An Inside Higher Ed article yesterday by English professor Satya P. Mohanty of Cornell on “Diversity’s Next Challenges” constructs an elaborate house of cards but then inadvertently knocks the whole thing down. The piece features, in particular, an argument suggesting that “stereotype threat”—the claim that fear of being judged by a stereotype can cause minorities to do much less well on a test than they should—requires that universities and all of society must be restructured before minorities can be expected to succeed.
Stereotype-threat research regarding test performance has been widely used and abused. But, whatever its merits, Professor Mohanty has extrapolated its claimed findings to a broader one, that the “culture of our campuses,” indeed the entire “culture of learning,” needs to be restructured with the aim of fostering racial trust. Merely admitting a diverse student body is not enough: We must “think about what our campuses feel like to those who come to learn.” Campuses must be perceived as “trustworthy” by these students. And this means that campus culture must be “more open, democratic, and genuinely attentive to the experience of different social groups.” Again, there must be a focus not only on admitting a diverse student body, but on “the campus as a learning environment for different kinds of learners.”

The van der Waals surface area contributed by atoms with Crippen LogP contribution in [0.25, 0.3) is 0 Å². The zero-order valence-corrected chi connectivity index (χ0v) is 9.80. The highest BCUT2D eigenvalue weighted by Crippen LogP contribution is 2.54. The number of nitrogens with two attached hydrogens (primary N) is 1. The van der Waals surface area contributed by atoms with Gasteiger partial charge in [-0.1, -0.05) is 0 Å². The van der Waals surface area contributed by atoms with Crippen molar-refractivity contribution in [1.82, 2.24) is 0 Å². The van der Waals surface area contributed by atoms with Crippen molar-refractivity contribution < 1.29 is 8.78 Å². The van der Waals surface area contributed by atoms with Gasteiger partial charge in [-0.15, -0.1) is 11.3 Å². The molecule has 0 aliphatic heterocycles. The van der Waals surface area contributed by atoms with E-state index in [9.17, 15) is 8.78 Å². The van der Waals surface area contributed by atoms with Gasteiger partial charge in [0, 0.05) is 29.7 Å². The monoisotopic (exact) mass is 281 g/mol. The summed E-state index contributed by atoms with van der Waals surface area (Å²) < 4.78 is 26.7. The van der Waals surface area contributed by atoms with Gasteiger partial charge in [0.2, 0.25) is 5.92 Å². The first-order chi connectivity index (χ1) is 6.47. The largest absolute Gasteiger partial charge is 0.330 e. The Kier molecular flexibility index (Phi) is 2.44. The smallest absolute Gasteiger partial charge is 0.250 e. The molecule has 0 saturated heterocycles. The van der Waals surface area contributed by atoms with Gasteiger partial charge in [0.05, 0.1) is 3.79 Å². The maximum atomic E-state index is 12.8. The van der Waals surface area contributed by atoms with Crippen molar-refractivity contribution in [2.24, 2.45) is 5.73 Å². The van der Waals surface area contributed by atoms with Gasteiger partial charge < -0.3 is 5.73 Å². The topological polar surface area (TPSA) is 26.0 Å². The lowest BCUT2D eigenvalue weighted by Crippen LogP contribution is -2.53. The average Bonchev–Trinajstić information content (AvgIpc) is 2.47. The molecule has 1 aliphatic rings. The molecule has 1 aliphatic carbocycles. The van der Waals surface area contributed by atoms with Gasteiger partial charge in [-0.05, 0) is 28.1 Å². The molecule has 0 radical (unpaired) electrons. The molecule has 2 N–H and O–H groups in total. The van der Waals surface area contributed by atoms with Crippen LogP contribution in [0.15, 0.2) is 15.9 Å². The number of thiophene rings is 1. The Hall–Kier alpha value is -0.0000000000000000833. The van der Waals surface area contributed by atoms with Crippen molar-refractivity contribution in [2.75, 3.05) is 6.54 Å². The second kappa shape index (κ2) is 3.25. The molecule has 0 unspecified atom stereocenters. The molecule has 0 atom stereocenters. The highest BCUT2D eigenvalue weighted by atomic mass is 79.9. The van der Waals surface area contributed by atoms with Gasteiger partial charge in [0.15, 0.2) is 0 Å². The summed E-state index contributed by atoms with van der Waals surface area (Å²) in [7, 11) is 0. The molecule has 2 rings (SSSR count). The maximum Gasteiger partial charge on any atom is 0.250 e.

Professor Mohanty then plugs the forthcoming book he has co-edited , The Future of Diversity (some of the arguments that follow here are fleshed out by the book’s various authors, and the op-ed apparently endorses them). That future is important not only for the success of the university per se, but because “university campuses have a special role to play in building the future of our multicultural and diverse society.”
Needless to say, it would be a mistake to think that the problem of stereotype threat should be solved by encouraging students to think of themselves as individuals. To the contrary, we must recognize “the importance of group identification for the psychological well-being of those who are from socially marginalized groups.” Group identities are a good thing; indeed, even the resulting conflicts are just fine and should be “normalize[ed],” since such conflict is “a potential source of knowledge, a vitally important knowledge in a democratic society that thrives on difference …”
The counterintuitive claims do not end there. The reader will be surprised to learn that “American higher education is no longer available to the population at large.” This is “because of the erosion of federal funding and our myopic social policies about lower income groups,” which result in too much being left to the states to do, and a neglect of, in particular, “non-elite and regional institutions.”